SAN FRANCISCO -- The Los Angeles Lakers are facing a Golden State Warriors team that has hit 42 3-pointers through the first two games of their second-round series, setting a league record for most 3s hit by any team through the opening two games of a playoff round.
They are trying to stop a Warriors squad that, in Thursday's 127-100 Game 2 win, had not one, but two 40-point quarters -- the first time that's happened in franchise history. And for a team that's won four championships in the past eight seasons, that's saying something.
They are attempting to thwart the best-shooting backcourt ever assembled, with both future Hall of Famers locked in with Klay Thompson scoring 30 points through three quarters on 8-for-11 shooting from 3 andStephen Curryfinishing with 20 points and 12 assists to even the series.
Despite the challenge, LeBron James said the Lakers -- who turned around their season after the trade deadline by turning up their defense -- are not going to let their defensive standards slip because of the opponent.
"We're still the best defensive team in the league, if not one of them," James said. "So that doesn't change. That's what we hang our hats on. ... That doesn't stop no matter who we're playing against."
Even with the Warriors' explosive night, L.A. still has the second-best defensive rating out of the eight teams remaining in the playoffs, allowing 106.5 points per 100 possessions. Only the New York Knicks are better (105.9).
But Thursday was a letdown, obviously.
L.A. led by seven after the first quarter, with James scoring 14 points on 6-for-8 shooting.
And then the wheels came off.
Golden State blitzed the Lakers in the second and third quarters, outscoring them 84-47.
In 32 quarters of basketball this postseason coming into Game 2 -- between the play-in game againstMinnesota, first-round series against Memphisand the Lakers' Game 1 win over Golden State -- L.A. hadn't allowed 40 once. Then it happened in back-to-back quarters.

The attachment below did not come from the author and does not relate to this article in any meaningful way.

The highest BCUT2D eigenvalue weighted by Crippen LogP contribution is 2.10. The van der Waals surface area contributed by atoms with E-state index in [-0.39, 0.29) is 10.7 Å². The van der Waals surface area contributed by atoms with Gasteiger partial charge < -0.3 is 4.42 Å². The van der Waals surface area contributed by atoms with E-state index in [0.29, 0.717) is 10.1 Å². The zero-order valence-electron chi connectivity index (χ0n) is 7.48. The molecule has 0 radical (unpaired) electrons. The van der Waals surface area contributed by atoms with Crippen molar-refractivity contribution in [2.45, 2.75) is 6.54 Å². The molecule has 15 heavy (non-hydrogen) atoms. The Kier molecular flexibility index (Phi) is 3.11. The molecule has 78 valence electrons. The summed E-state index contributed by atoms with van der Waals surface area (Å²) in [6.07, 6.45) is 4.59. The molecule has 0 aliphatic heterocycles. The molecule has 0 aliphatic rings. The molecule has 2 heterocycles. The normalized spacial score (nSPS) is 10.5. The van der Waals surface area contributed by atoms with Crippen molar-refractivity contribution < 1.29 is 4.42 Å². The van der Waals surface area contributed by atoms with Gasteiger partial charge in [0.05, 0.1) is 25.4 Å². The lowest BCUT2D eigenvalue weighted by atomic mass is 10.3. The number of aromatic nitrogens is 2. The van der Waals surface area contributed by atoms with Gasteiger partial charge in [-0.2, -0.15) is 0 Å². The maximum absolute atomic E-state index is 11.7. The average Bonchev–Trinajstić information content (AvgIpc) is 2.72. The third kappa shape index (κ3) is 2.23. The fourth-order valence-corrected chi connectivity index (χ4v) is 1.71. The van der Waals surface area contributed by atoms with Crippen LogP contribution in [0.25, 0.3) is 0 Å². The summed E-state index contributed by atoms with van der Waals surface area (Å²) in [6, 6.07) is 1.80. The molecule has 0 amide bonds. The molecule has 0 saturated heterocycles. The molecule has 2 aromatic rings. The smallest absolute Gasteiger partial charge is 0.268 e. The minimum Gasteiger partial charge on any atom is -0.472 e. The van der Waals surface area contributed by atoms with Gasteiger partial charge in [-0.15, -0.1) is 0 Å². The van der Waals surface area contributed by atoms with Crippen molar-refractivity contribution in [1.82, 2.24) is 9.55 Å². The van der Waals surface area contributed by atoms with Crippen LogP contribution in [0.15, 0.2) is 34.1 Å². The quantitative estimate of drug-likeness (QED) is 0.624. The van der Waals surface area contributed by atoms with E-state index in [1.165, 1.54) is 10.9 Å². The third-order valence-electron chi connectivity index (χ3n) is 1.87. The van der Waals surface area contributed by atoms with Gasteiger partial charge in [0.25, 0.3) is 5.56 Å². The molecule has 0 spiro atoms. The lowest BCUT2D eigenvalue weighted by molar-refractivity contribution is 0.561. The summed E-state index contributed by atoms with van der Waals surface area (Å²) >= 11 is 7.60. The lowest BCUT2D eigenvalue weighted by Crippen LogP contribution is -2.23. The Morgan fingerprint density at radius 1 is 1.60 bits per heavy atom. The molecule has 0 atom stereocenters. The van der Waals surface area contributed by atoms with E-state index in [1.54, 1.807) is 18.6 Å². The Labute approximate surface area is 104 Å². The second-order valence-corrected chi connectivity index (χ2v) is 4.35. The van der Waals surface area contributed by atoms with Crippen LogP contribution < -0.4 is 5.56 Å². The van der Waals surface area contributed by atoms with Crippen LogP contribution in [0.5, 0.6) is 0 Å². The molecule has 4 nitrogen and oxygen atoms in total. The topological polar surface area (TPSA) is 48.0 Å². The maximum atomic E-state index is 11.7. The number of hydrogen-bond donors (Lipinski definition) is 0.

Lakers coach Darvin Ham, with his team down by 30 to start the fourth, pulled his starters and finished the game giving minutes to the end of his bench in Tristan Thompson, Shaquille Harrison and rookie Max Christie.
James said the Lakers' offense will be key to staying connected with the Warriors when their shooters get hot.
"You got to keep scoring, get to the free throw line as well, or just get points in the paint," James said. "They're going to go on runs. That's what they do. But you got to keep scoring, try to hold the fort down."
L.A. had only nine free throw attempts through the first three quarters after getting to the line 29 times in Game 1.
"I thought they did a good job of crowding the paint and not allowing us, trying to prevent us from playing downhill as much," Ham said. "That in turn affects what we do at the free throw line."
There was also a major drop off for Anthony Davis, who had 11 points on 5-for-11 shooting after 30 points on 11-for-19 in the opener.
"I took all the same shots I took in Game 1. I just missed them," Davis said. "Elbow jumpers. Pocket passes to the floater. Same exact looks. Didn't shoot no shot that I didn't shoot in Game 1. Just missed them. That's all."
It was a similar story to Davis' ebb and flow against the Grizzlies, when every time he scored 20 or more in a game was followed by him scoring 16 points or fewer.
"We'll be better. I'll be better making those shots," Davis said. "We'll get back home on our home floor and try to take care of business."
Even with the loss, L.A. is 15-5 in its past 20 games dating back to mid-March. And these Lakers have only lost consecutive games once since overhauling their roster with multiple trades at the deadline.
They will host Game 3 on Saturday at Crypto.com Arena, where they are 4-0 this postseason.
"I fully anticipate our team to respond in the right way," Ham said.
But there is no denying what the Warriors are capable of.
"We got our work cut out for us," Ham said. "You don't get to this point in the season by it being easy."